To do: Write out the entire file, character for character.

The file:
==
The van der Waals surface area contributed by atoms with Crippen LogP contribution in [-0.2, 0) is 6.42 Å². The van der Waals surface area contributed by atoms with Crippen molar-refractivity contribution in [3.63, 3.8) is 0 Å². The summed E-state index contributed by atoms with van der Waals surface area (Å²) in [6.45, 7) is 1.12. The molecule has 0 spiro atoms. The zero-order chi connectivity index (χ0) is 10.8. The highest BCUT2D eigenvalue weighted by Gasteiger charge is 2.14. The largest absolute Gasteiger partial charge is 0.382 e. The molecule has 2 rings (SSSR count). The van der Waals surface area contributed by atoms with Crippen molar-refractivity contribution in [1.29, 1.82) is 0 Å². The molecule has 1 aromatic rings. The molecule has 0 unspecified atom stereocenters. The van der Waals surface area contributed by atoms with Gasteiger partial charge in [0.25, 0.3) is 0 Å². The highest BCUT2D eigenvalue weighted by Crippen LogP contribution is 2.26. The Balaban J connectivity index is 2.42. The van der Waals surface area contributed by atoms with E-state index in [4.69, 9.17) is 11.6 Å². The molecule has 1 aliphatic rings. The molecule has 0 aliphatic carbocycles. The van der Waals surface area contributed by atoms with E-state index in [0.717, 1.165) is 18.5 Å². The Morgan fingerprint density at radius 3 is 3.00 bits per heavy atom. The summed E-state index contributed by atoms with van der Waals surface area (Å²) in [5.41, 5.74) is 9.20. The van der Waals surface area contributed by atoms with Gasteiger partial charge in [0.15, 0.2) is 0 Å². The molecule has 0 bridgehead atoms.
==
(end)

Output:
The van der Waals surface area contributed by atoms with Crippen LogP contribution in [-0.2, 0) is 6.42 Å². The van der Waals surface area contributed by atoms with Crippen molar-refractivity contribution in [3.63, 3.8) is 0 Å². The summed E-state index contributed by atoms with van der Waals surface area (Å²) in [6.45, 7) is 1.12. The molecule has 0 spiro atoms. The zero-order chi connectivity index (χ0) is 10.8. The highest BCUT2D eigenvalue weighted by Gasteiger charge is 2.14. The largest absolute Gasteiger partial charge is 0.382 e. The molecule has 2 rings (SSSR count). The van der Waals surface area contributed by atoms with Crippen molar-refractivity contribution in [1.29, 1.82) is 0 Å². The molecule has 1 aromatic rings. The molecule has 0 unspecified atom stereocenters. The van der Waals surface area contributed by atoms with Gasteiger partial charge in [0.25, 0.3) is 0 Å². The highest BCUT2D eigenvalue weighted by Crippen LogP contribution is 2.26. The Balaban J connectivity index is 2.42. The van der Waals surface area contributed by atoms with E-state index in [4.69, 9.17) is 11.6 Å². The molecule has 1 aliphatic rings. The molecule has 0 aliphatic carbocycles. The van der Waals surface area contributed by atoms with E-state index in [0.717, 1.165) is 18.5 Å². The Morgan fingerprint density at radius 3 is 3.00 bits per heavy atom. The summed E-state index contributed by atoms with van der Waals surface area (Å²) in [5.41, 5.74) is 9.20. The van der Waals surface area contributed by atoms with Gasteiger partial charge in [0.15, 0.2) is 0 Å². The molecule has 0 bridgehead atoms.